9th Circuit: Restrictions on Software Resale

posted Sep 13, 2010, 6:57 AM by Calan McConkey   [ updated Sep 13, 2010, 7:27 AM ]
This past Friday, the Ninth Circuit Court of Appeals handed down an opinion that will severely restrict the resale market of digital content.

Here is the quick summary of Vernor v. Autodesk:  Vernor sold used copies of a computer program on eBay -- that he had acquired legally -- but Autodesk told Vernor to quit selling the programs, claiming that the resale was in violation of the End User License Agreement (EULA) that was digitally signed by the original owner when the program was installed. Vernor sued Autodesk in order to enforce his potential rights under the "first-sale" doctrine, and based on the fact that he never personally signed the EULA because he never installed the programs. That didn't work out so well for Vernor, obviously. The case seemingly turned on the difference between a "license" and a "sale". The 9th Circuit explained the difference as follows:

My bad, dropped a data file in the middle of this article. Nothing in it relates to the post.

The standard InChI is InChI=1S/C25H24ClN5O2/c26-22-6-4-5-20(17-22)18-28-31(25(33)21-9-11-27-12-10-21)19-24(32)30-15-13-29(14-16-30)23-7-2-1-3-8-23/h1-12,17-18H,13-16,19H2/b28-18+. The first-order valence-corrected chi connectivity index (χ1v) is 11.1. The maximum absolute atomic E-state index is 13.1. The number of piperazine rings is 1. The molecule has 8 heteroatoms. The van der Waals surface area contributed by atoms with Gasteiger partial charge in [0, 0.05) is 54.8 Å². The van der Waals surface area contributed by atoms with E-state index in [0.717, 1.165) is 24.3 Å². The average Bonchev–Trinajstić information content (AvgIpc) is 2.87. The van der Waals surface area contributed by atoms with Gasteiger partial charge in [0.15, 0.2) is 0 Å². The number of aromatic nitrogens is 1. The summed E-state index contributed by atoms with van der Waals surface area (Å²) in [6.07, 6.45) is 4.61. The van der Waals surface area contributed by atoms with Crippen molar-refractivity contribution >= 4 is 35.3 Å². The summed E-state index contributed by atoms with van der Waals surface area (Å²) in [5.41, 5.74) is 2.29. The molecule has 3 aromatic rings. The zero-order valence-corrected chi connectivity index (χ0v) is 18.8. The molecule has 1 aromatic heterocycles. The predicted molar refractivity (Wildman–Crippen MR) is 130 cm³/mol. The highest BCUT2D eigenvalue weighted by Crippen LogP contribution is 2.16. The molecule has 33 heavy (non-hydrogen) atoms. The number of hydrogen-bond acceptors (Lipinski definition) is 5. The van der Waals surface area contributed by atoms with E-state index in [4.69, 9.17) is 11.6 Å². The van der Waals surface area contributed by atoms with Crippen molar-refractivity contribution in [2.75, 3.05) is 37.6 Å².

"We hold today that a software user is a licensee rather than an owner of a copy where the                  copyright owner (1) specifies that the user is granted a license; (2) significantly restricts the user’s     ability to transfer the software; and (3) imposes notable use restrictions."

Essentially what this means is that EULAs are enforceable (which are contained on items such as computer programs and song downloads, etc.) and that the first-sale doctrine does not apply to a licensee because the digital media was never technically sold.

For the rest of the article, along with the full copy of the court opinion, go HERE.
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